The Species Superhighway (New Scientist)

March 2015 // In 2011, workers struggled to unclog the cooling system of a power plant in Hadera, Israel. Thousands of what looked like wet plastic bags were desperately scraped out of the plant’s water intake. But still they kept pouring in – breaking up into gelatinous slime and threatening to cut off the electricity supply of millions of people.

Image: Dale Edwin Murray

The culprit was a large stinging jellyfish called Rhopilema nomadica. It often forms massive swarms, some as much as 100 kilometres long. “When these blooms appear, tourists have to stay on the beach, and fishermen have to stay on the shore,” says marine biologist Bella Galil of the National Institute of Oceanography in Israel. Yet until the mid-1970s, this species wasn’t found in the Mediterranean. It arrived via the Suez Canal.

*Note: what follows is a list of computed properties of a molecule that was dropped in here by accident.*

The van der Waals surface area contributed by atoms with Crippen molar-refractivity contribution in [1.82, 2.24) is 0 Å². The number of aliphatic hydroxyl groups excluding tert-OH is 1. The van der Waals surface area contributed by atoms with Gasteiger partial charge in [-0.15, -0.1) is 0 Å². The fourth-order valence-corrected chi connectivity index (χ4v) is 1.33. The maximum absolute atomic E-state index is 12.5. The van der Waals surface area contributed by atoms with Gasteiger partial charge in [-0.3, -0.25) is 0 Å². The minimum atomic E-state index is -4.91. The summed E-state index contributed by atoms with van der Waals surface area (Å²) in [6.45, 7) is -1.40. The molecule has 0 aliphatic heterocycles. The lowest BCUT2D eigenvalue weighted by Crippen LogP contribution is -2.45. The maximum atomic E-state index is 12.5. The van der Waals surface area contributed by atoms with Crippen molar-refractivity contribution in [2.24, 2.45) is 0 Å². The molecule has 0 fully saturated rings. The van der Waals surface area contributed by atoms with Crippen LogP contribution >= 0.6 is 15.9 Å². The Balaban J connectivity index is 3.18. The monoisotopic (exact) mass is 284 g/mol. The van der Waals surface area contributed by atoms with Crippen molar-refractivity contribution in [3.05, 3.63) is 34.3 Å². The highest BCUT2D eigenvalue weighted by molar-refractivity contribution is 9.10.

For most of the year, the current in the canal flows from the Red Sea north towards the slightly lower Mediterranean. “It’s like one of those travelators at the airport,” says Galil. “You get on it and whoosh, you’re in the Mediterranean.”


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